Ignoring them, I slid my arm around Bronwyn and kept walking. Her sleeve was damp, and through the fabric I could feel the coldness of her flesh. She needed to be at home, cocooned in the warmth and safety of familiar territory; she needed soup and toast, pyjamas, fluffy slippers . . .

‘Audrey – ?’

I looked up and a thrill of shock made me release Bronwyn. My nerves turned to water, my mouth went dry. Silly, such fear. I took a breath and summoned my voice.

‘Hello, Carol.’

She was stony-faced, the strain showing around her eyes. Her hair was coiled at the nape of her neck, and as usual I was struck by her beauty.

‘I’m pleased you came,’ she said quietly. ‘Tony would have wanted you both here. Hello Bronwyn, dear . . . how are you holding up?’

‘Good thanks,’ Bronwyn answered dully, her eyes on the ground.

I rattled out my car keys. ‘Bron, would you wait in the car?’

She took the keys and plodded off down the wet slope, the umbrella bobbing over her head. At the bottom of the hill, she wove through a line of parked cars until she reached the Celica. A moment later she disappeared inside.

‘How is she really?’ Carol asked.

‘She’s coping,’ I said, not entirely sure it was true.

We were alone on the slope. Mourners were hurrying out of the wet, back to their cars. The cemetery was nearly deserted. Carol was gazing down the hill, so I stole a closer look – marvelling at her perfect face, her expensive clothes, the way she held herself. She wore a black dress, fitted and elegant, and at her throat was a chip of ice. A diamond, probably. Fine lines gathered at the edges of her eyes, but they only seemed to intensify her loveliness. No wonder Tony had given up everything to be with her.

Carol caught me looking and frowned. ‘I know what you’re thinking. The same thing everyone else is thinking . . . But you’re wrong. Tony and I were getting along fine, our marriage – ’ She drew a shaky breath. ‘Our marriage was as strong as ever. Things were good between us, they had been for a long time.’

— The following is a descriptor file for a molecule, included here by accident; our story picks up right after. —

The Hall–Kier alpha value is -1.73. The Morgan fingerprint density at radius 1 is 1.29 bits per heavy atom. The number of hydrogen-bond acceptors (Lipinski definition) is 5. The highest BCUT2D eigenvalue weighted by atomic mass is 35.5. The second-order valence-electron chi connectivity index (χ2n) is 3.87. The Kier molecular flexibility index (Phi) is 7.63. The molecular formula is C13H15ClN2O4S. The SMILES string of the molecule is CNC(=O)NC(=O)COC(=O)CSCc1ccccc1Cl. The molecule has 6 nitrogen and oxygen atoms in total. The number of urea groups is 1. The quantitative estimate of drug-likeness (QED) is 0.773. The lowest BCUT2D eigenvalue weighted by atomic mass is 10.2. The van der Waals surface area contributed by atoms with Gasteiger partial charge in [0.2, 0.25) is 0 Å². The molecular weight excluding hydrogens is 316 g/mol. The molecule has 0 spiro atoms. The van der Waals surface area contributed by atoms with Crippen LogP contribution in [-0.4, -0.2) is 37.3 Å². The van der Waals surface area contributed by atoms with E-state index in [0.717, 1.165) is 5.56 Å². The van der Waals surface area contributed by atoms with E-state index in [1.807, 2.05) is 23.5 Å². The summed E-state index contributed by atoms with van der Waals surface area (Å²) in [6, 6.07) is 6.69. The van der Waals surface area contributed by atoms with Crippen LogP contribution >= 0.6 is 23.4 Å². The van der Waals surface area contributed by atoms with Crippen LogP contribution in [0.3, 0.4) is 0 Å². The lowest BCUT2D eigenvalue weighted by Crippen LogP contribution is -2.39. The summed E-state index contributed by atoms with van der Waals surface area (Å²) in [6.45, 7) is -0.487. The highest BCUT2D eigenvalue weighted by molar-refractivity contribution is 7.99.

‘You weren’t to know, Carol.’

She shook her head, her eyes glassy. ‘But that’s just it, isn’t it, Audrey? . . . Of all people, I
have known.’

‘What Tony did was no one’s fault. You can’t blame yourself.’

‘I just keep thinking if I’d done more . . . noticed more. Been more attentive. You see, the night he left, I knew something wasn’t right.’

I frowned. ‘How do you mean?’

‘Well . . . we were in the lounge room at home. I was watching TV and Tony was flipping through the paper. For some reason I looked over at him and he was staring into space . . . All the colour had drained out of his face. He got up, folded the newspaper and went to the door. He kept saying “They found him. They found him.” Then he went out. I heard the car start up, heard the wheels crunching over the gravel in the drive. And that was the last time I saw him.’

‘What did he mean? Found who?’

Carol shook her head. ‘I don’t know. Later I scanned the paper he’d been reading, hoping for a clue . . . but there was nothing. Nothing that made any sense to me – as you can imagine, I was distraught.’

‘Didn’t he call?’

‘No, but the police did, ten days later.’ Carol shifted closer, her eyes searching mine. ‘I’ll tell you now it was the worst shock of my life. Tony was dead, just like that. When they told me his body had been found in Queensland outside a little town called Magpie Creek, I thought they were talking about someone else. But he . . . he – God, it was so sudden, so unexpected. I never even knew he owned a gun – ’

I flinched, and Carol’s eyes went wide. A single tear trembled on her lash.

‘I’m sorry,’ she said, ‘it was a horrid thing to say . . . but that’s the most confusing part of all. Tony was terrified of guns – he hated any sort of violence, didn’t he?’